Photographed in Tokyo on three visits over a 15 year period Nothing Eventually records the perplexing extremes that exist in this strange and complex mega city, a place that defies comprehension. The city speaks to the traveller in riddles, nothing is what it seems. Its complexity is baffling and full of contradictions. Village-like suburban streets sit quietly alongside the love hotels, the Pachinko parlours, the boy-girl meet up clubs, the Harajuku girls and the endless neon. Cultural cross-overs are the norm with Japanese tradition blending with the Tokyo Hello Kitty version of US teen Pop Culture. The aged shuffle on while youth push the extremes. The city seems all surface and one is left, on departure, feeling none-the-wiser. This leaves the western traveller feeling that despite the depth of the city’s unique Japanese culture there is an aura of impending doom where the brilliance and glitter of Tokyo’s veneer will inevitably lead to an unhappy ending.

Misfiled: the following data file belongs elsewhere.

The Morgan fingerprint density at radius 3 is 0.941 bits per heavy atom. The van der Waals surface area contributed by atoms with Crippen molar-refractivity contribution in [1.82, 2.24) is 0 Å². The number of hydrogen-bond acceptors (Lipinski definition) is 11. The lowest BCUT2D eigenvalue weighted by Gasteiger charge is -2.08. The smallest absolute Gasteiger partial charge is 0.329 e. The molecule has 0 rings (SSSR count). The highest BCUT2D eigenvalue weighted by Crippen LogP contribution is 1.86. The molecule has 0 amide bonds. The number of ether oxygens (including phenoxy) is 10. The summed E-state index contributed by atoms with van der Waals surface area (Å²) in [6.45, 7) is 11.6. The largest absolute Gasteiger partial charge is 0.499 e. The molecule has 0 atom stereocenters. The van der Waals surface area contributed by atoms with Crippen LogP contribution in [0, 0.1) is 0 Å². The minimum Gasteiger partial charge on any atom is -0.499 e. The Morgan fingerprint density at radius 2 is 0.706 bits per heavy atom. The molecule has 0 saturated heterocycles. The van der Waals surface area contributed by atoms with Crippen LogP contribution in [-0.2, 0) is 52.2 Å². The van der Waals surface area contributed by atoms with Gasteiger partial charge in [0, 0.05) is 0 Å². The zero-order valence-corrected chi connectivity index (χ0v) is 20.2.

Known for his evocative and unsettling images, Harvey Benge’s focus is on picture series realised through the photo-book. With over sixty titles to date, his work has been published in Britain, France, Germany, Italy, Japan and New Zealand. His photographs have also been shown in public and private galleries in the UK and throughout Europe as well as in New Zealand. Working in both Auckland and Paris, he explores the nature of reality, investigating the overlooked, the unseen and the insignificant in the First World’s urban environments. A particular interest is the notion of parallel lives, “While something is happening here, something else is happening over there.”
“In his search for the absurd and bizarre in the urban landscape….small moments of everyday life flash with ambiguity and tension, contrasts and conflicts. Part humorous…often he shows disturbing signs of differences, small anarchies… an urban dream at the edges of reality.”
- Deichtorhallen, Hamburg.
"One of the few photographers today who does as much for the poetics as for the philosophy of photography."
- Markus Schaden, Cologne.
“The work reveals a sublime banality, arresting moments that have no retreat. Your scenes in the street seem to push forward… a very fresh strange way of looking.”
- Justine Kurland, New York.